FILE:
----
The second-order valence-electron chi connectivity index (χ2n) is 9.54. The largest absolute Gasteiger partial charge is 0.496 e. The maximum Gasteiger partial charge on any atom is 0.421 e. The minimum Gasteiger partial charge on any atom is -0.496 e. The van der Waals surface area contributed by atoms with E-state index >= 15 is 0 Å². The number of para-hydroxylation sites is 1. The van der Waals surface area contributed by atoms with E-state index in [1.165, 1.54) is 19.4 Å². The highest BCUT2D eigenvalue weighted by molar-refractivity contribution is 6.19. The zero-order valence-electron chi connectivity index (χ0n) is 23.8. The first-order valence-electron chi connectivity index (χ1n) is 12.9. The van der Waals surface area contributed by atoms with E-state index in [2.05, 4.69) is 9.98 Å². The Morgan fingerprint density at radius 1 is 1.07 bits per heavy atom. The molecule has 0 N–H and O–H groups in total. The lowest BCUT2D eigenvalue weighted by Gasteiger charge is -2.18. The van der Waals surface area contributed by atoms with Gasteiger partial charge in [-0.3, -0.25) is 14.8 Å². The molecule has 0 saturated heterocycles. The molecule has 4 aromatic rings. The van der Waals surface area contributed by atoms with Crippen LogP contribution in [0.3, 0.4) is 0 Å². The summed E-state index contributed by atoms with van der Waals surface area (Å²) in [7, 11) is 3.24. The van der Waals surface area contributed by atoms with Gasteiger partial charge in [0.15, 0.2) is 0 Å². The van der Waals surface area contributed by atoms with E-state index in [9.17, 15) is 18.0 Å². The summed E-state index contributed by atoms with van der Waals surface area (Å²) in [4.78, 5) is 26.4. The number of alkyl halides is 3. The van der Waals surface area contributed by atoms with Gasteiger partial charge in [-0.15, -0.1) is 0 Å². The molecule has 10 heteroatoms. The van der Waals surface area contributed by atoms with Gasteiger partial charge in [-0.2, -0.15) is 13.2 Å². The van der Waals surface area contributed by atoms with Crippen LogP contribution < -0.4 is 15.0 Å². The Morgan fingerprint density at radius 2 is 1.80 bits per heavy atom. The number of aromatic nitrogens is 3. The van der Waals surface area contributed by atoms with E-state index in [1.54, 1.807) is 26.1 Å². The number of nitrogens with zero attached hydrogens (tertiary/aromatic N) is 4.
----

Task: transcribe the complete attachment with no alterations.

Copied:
The second-order valence-electron chi connectivity index (χ2n) is 9.54. The largest absolute Gasteiger partial charge is 0.496 e. The maximum Gasteiger partial charge on any atom is 0.421 e. The minimum Gasteiger partial charge on any atom is -0.496 e. The van der Waals surface area contributed by atoms with E-state index >= 15 is 0 Å². The number of para-hydroxylation sites is 1. The van der Waals surface area contributed by atoms with E-state index in [1.165, 1.54) is 19.4 Å². The highest BCUT2D eigenvalue weighted by molar-refractivity contribution is 6.19. The zero-order valence-electron chi connectivity index (χ0n) is 23.8. The first-order valence-electron chi connectivity index (χ1n) is 12.9. The van der Waals surface area contributed by atoms with E-state index in [2.05, 4.69) is 9.98 Å². The Morgan fingerprint density at radius 1 is 1.07 bits per heavy atom. The molecule has 0 N–H and O–H groups in total. The lowest BCUT2D eigenvalue weighted by Gasteiger charge is -2.18. The van der Waals surface area contributed by atoms with Gasteiger partial charge in [-0.3, -0.25) is 14.8 Å². The molecule has 0 saturated heterocycles. The molecule has 4 aromatic rings. The van der Waals surface area contributed by atoms with Crippen LogP contribution in [0.3, 0.4) is 0 Å². The summed E-state index contributed by atoms with van der Waals surface area (Å²) in [7, 11) is 3.24. The van der Waals surface area contributed by atoms with Gasteiger partial charge in [0.15, 0.2) is 0 Å². The van der Waals surface area contributed by atoms with E-state index in [9.17, 15) is 18.0 Å². The summed E-state index contributed by atoms with van der Waals surface area (Å²) in [4.78, 5) is 26.4. The number of alkyl halides is 3. The van der Waals surface area contributed by atoms with Gasteiger partial charge in [-0.15, -0.1) is 0 Å². The molecule has 10 heteroatoms. The van der Waals surface area contributed by atoms with Gasteiger partial charge in [-0.2, -0.15) is 13.2 Å². The van der Waals surface area contributed by atoms with Crippen LogP contribution < -0.4 is 15.0 Å². The Morgan fingerprint density at radius 2 is 1.80 bits per heavy atom. The number of aromatic nitrogens is 3. The van der Waals surface area contributed by atoms with E-state index in [1.54, 1.807) is 26.1 Å². The number of nitrogens with zero attached hydrogens (tertiary/aromatic N) is 4.